Chinese Hollygrape Mahonia oiwakensis subsp. lomariifolia

☠ Toxic to humans
🐾 Toxic to pets
🌸 Blooming
🍪 Not edible
‍🌱 Easy-care
lomaria-leaved mahonia


Mahonia oiwakensis subsp. lomariifolia, most commonly known as the Chinese hollygrape, is an evergreen shrub with a distinctive and attractive appearance. This plant boasts leathery leaves that are long and divided into leaflets arranged in pairs along the central vein, much like a feather. Each leaflet is sharply toothed, resembling the spiky edge of a holly leaf, and they often have a glossy surface that can catch the light. The leaves are a deep green color, providing a lush and vibrant look throughout the year. During the flowering season, the Chinese hollygrape produces striking inflorescences comprised of many small, bright yellow flowers. These flowers are arranged in dense, upright clusters that can add a vibrant burst of color to the plant's foliage. After flowering, the plant produces blue-black berries that are attractive to birds and other wildlife. Chinese hollygrape's overall appearance is one of structured elegance, with its spiky leaves, vivid flowers, and dark berries creating a varied texture and palette that can add interest to any garden or landscape where it is planted. Its evergreen nature ensures it remains a focal point even when many other plants have lost their leaves.

Plant Info
Common Problems

About this plant

  • memoNames

    • Family


    • Synonyms

      Chingii Mahonia, Lomaria-leaved Mahonia, Holly-leaved Berberis

    • Common names

      Berberis lomariifolia, Mahonia fortunei, Mahonia japonica.

  • skullToxicity

    • To humans

      The common name of Mahonia oiwakensis subsp. lomariifolia is Leatherleaf Mahonia. Leatherleaf Mahonia contains alkaloids, such as berberine, which can be toxic to humans if ingested in significant quantities. Symptoms of poisoning may include nausea, vomiting, lethargy, and lowered blood pressure. Excessive consumption can lead to more severe health issues, but generally, the plant is not considered highly toxic to humans, and accidental ingestion of small amounts typically does not result in serious poisoning. However, it is always advisable to avoid eating parts of decorative plants due to potential toxicity risks.

    • To pets

      The common name of Mahonia oiwakensis subsp. lomariifolia is Leatherleaf Mahonia. This plant can be toxic to pets, particularly dogs and cats, if consumed. The presence of alkaloids such as berberine is responsible for its toxicity. If a pet ingests Leatherleaf Mahonia, they may display symptoms such as vomiting, diarrhea, weakness, and may exhibit signs of central nervous system depression. The severity of the symptoms can depend on the amount consumed and the size of the pet. It is important to keep this plant out of reach of pets to prevent accidental ingestion and potential poisoning. If you suspect your pet has ingested this plant, contact your veterinarian or an emergency animal hospital immediately.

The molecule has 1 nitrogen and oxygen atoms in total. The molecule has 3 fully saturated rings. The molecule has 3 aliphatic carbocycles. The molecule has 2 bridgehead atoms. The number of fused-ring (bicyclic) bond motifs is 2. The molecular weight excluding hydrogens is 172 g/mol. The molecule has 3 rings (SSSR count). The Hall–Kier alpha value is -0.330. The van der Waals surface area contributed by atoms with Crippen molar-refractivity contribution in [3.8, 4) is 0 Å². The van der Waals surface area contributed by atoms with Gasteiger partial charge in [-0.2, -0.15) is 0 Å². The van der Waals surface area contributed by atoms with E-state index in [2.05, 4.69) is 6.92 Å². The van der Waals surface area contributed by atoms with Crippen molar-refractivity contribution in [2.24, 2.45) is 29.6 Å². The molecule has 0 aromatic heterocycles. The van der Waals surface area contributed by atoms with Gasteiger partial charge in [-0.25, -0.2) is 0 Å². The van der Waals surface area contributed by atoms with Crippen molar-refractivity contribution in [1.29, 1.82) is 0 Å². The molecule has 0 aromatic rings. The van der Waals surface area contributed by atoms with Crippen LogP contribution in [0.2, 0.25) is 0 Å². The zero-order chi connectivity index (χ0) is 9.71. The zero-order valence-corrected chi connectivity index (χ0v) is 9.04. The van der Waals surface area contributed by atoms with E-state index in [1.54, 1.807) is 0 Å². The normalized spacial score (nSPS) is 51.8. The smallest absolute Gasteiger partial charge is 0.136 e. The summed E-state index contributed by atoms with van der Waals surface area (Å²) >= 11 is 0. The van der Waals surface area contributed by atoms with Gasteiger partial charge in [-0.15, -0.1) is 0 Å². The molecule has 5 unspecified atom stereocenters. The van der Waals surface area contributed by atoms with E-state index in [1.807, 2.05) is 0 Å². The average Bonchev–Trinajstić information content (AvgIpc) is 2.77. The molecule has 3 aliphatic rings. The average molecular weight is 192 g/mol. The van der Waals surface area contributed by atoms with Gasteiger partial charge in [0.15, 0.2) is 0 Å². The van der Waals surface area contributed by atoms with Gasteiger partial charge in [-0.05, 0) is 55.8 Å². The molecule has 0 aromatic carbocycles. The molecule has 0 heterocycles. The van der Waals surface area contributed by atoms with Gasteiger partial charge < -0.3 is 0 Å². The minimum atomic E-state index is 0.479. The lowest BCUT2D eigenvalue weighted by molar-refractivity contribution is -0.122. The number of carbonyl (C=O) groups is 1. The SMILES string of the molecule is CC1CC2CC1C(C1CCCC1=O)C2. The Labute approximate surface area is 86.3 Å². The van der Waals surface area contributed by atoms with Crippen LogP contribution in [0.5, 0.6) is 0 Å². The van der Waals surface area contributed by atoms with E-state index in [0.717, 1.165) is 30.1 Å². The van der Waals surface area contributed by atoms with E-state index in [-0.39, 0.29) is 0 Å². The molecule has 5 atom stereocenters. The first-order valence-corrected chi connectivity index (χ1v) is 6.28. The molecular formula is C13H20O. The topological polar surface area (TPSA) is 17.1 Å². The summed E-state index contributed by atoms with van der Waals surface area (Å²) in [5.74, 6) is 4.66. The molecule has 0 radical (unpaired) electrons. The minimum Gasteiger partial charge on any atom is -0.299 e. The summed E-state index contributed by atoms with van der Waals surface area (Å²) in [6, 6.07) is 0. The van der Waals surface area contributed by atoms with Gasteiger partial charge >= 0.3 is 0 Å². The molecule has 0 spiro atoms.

• infoCharacteristics

    • Life cycle


    • Foliage type


    • Color of leaves


    • Flower color


    • Height

      10 feet [3 meters]

    • Spread

      6 feet [1.8 meters]

    • Plant type


    • Hardiness zones


    • Native area



  • money-bagGeneral Benefits

    • Landscape Ornamentation: Mahonia oiwakensis subsp. lomariifolia, commonly known as Chinese Mahonia, is often used for decorative purposes due to its striking evergreen foliage and architectural form.
    • Wildlife Habitat: The plant provides shelter and nesting opportunities for birds and other wildlife within its dense, spiky leaves.
    • Soil Erosion Control: The robust root system of Chinese Mahonia helps to stabilize soil and prevent erosion on slopes and in areas prone to soil displacement.
    • Drought Resistance: Once established, Chinese Mahonia can tolerate periods of drought, making it suitable for xeriscaping and low-water-use gardens.
    • Shade Tolerance: The plant can grow well in shaded conditions where other plants may struggle, offering greenery in darker areas of a garden.
    • Winter Interest: Its vibrant, yellow blooms during late fall and winter provide color and interest in the garden during seasons when other plants may be dormant.
    • Food Source for Pollinators: The flowers are a valuable nectar source for bees and other pollinating insects during the cooler months when food is scarce.
    • Low Maintenance: Chinese Mahonia requires minimal care once established, making it ideal for gardeners looking for a low-maintenance landscaping option.

  • medicalMedical Properties

    • Antibacterial activity: Mahonia oiwakensis subsp. lomariifolia has shown potential in fighting various bacterial strains.
    • Antifungal properties: Extracts of the plant have been utilized for their potential in inhibiting fungal growth.
    • Anti-inflammatory effects: The plant contains compounds that may help reduce inflammation.
    • Antioxidant potential: The plant is believed to possess antioxidants that can scavenge free radicals.
    • Hepatoprotective effects: There are indications that it may offer some protection to the liver.

  • windAir-purifying Qualities

    This plant is not specifically known for air purifying qualities.

  • leavesOther Uses

    • Ornamental Value: Mahonia oiwakensis subsp. lomariifolia, commonly known as Holly Grape, is often planted in gardens for its attractive, holly-like evergreen foliage and bright yellow flowers.
    • Wildlife Habitat: The dense foliage of Holly Grape provides shelter and nesting sites for birds and small mammals.
    • Winter Garden Interest: The vibrant yellow blooms of Holly Grape can brighten up a winter garden when most other plants are dormant.
    • Privacy Screening: With its dense growth habit, Holly Grape can be used as a privacy hedge to screen unsightly views or define property boundaries.
    • Erosion Control: The root system of Holly Grape can help stabilize slopes and areas prone to erosion.
    • Culinary Uses: Though not commonly used for culinary purposes, the berries of Holly Grape can be made into jams or jellies if properly prepared to remove any bitterness.